Clinical Aspects of Atherosclerosis. Role of Coronary Artery Spasm
Over the past several years, pathological and pathophysiological studies suggested that fixed coronary artery stenosis due to atherosclerosis were responsible for myocardial ischemia and infarction. Most physicians had been taught in medical school that the coronary narrowing was the cause of angina and that pain occured as a result of an imbalance of myocardial oxygen supply and demand. However in the 18’s many authors have postulated that spasm was the likely cause of angina. In fact, like many concepts in medicine the idea of spasm, once popular, was subsequently rejected and is now being rediscovered. In 1959 Prinzmetal (1) revived interest in coronary artery spasm when he described a group of patients with “variant angina” and postulated that this clinical syndrome could be related to an increased vascular tonus superimposed on fixed proximal atherosclerotic narrowing. In 1962 Gensini (2) was able to document the appearance of spontaneous coronary artery spasm. Subsequent developments including coronary arteriography, hemodynamic and electrocardiographic monitoring, isotope studies provided important evidence concerning the existence of coronary artery spasm in man. Maseri and colleagues (3) have provided very elegant physiopathologic investigations in patients with angina at rest These developments have implicated coronary artery spasm in the pathophysiology of many other ischemic syndromes in addition to Prinzmetal’s variant angina, More recently provocative testing (4–7) provided some more lights on the possible role of coronary spasm in heart disease in general.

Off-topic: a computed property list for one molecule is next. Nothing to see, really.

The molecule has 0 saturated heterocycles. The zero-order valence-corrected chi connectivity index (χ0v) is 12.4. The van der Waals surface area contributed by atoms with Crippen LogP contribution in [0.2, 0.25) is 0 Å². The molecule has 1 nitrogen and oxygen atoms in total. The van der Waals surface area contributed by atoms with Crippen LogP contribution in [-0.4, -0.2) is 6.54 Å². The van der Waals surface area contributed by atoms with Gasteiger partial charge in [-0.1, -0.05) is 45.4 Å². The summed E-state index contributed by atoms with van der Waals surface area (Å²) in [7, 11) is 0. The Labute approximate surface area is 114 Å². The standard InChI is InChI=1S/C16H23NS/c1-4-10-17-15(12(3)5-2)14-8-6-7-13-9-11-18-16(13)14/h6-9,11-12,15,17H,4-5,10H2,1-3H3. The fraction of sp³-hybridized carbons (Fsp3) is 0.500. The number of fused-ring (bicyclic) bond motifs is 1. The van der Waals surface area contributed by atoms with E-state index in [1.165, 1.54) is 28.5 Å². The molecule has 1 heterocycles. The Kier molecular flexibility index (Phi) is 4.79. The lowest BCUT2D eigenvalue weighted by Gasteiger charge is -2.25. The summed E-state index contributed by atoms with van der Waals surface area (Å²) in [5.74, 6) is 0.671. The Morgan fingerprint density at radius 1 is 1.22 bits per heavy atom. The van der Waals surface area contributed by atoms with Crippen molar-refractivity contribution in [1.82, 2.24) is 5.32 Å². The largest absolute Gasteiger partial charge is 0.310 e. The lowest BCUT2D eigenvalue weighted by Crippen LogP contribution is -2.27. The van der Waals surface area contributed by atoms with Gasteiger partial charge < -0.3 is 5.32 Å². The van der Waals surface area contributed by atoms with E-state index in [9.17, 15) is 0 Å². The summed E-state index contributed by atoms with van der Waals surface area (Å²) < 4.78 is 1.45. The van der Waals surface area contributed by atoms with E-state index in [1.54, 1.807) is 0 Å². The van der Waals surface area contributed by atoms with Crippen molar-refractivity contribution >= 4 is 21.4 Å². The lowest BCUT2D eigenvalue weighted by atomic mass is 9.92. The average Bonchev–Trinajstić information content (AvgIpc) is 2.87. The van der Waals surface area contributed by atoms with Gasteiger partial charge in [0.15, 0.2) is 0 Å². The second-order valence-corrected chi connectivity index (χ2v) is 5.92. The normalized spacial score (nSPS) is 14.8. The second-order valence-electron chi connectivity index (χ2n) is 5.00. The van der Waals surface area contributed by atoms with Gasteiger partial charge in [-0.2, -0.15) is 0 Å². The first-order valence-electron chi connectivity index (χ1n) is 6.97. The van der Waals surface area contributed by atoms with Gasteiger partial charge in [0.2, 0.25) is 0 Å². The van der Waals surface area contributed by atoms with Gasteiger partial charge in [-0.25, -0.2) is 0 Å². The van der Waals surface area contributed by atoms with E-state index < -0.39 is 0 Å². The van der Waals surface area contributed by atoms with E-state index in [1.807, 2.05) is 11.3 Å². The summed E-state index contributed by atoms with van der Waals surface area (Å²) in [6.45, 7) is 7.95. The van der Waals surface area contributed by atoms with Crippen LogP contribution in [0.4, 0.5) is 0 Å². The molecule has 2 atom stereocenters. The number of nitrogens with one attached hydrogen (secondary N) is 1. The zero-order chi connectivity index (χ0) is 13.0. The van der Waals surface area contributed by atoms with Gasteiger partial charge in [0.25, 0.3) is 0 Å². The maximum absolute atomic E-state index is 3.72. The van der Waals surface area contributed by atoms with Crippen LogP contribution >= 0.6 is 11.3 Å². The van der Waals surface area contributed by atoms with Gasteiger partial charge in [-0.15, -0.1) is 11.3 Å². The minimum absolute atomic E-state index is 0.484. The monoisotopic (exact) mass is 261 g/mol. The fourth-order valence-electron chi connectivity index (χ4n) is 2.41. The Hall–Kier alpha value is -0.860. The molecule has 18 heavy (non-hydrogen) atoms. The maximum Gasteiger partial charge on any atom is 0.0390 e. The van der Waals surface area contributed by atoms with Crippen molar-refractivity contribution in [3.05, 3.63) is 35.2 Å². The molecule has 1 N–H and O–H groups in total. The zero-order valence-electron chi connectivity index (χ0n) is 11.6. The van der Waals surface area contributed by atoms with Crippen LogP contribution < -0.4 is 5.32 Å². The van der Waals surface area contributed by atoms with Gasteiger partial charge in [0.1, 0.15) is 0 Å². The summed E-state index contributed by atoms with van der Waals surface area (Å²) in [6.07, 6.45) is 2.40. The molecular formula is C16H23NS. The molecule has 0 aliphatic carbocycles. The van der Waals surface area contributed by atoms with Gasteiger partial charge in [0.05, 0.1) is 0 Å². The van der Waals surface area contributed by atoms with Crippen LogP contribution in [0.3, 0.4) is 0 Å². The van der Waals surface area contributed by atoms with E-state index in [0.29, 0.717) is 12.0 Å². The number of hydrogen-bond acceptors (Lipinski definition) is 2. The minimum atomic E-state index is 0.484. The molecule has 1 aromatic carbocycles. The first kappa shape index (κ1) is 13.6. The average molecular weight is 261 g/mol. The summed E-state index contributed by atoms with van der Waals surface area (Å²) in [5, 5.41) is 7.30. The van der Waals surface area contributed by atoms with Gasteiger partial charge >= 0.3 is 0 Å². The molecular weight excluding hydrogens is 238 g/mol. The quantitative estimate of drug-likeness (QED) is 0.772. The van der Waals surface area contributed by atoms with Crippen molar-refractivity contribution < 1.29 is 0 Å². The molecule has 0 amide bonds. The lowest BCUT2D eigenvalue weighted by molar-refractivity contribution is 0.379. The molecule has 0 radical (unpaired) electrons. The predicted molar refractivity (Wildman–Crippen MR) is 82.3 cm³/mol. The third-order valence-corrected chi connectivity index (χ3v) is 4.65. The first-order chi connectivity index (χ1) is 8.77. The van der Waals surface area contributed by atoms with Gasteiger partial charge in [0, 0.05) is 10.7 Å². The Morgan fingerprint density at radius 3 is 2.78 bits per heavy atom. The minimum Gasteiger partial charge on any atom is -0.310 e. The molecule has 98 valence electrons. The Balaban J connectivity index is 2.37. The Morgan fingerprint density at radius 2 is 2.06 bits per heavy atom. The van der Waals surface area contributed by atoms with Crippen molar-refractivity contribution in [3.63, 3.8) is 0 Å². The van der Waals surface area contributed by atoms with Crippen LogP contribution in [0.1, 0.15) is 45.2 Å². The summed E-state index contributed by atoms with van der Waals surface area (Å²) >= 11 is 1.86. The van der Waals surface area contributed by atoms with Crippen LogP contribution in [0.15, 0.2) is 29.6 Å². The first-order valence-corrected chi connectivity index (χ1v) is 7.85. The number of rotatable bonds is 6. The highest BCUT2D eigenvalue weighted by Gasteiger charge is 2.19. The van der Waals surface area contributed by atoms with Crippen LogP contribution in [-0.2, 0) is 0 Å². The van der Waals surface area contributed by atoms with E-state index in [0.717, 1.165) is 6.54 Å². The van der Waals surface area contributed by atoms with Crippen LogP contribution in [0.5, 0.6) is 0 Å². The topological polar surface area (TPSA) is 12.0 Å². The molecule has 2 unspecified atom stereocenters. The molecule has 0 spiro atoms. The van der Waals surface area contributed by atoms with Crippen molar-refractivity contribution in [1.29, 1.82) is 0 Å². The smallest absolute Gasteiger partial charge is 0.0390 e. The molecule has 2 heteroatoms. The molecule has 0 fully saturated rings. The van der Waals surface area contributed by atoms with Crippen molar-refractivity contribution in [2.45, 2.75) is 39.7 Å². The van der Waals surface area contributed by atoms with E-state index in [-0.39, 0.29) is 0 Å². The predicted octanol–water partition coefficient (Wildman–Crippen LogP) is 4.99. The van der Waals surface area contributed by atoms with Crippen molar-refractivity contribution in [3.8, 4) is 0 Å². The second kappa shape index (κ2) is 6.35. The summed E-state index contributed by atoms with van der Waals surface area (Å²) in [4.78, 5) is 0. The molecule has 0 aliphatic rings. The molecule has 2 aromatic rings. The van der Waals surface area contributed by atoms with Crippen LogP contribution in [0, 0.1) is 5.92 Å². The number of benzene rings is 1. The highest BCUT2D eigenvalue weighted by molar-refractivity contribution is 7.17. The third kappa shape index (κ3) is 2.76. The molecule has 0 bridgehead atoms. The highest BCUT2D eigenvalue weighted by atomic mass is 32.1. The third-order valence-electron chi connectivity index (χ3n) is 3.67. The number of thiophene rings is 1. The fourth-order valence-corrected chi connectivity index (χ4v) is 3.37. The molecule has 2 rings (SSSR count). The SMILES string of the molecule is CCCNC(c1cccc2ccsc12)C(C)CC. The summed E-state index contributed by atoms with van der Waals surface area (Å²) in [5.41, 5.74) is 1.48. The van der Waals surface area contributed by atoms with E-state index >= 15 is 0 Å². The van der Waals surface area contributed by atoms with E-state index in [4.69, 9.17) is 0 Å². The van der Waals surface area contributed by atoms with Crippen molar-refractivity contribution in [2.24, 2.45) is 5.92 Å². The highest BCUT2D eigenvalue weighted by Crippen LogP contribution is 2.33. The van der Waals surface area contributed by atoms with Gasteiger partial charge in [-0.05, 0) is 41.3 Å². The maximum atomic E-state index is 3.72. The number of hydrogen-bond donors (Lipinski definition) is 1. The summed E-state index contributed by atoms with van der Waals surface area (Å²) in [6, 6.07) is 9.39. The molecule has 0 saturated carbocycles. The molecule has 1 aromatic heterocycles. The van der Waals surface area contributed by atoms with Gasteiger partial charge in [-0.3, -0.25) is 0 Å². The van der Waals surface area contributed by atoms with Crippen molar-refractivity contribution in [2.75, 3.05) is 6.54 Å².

KeywordsAngina Pectoris Coronary Arteriography Coronary Spasm Provocative Testing Coronary Artery Spasm
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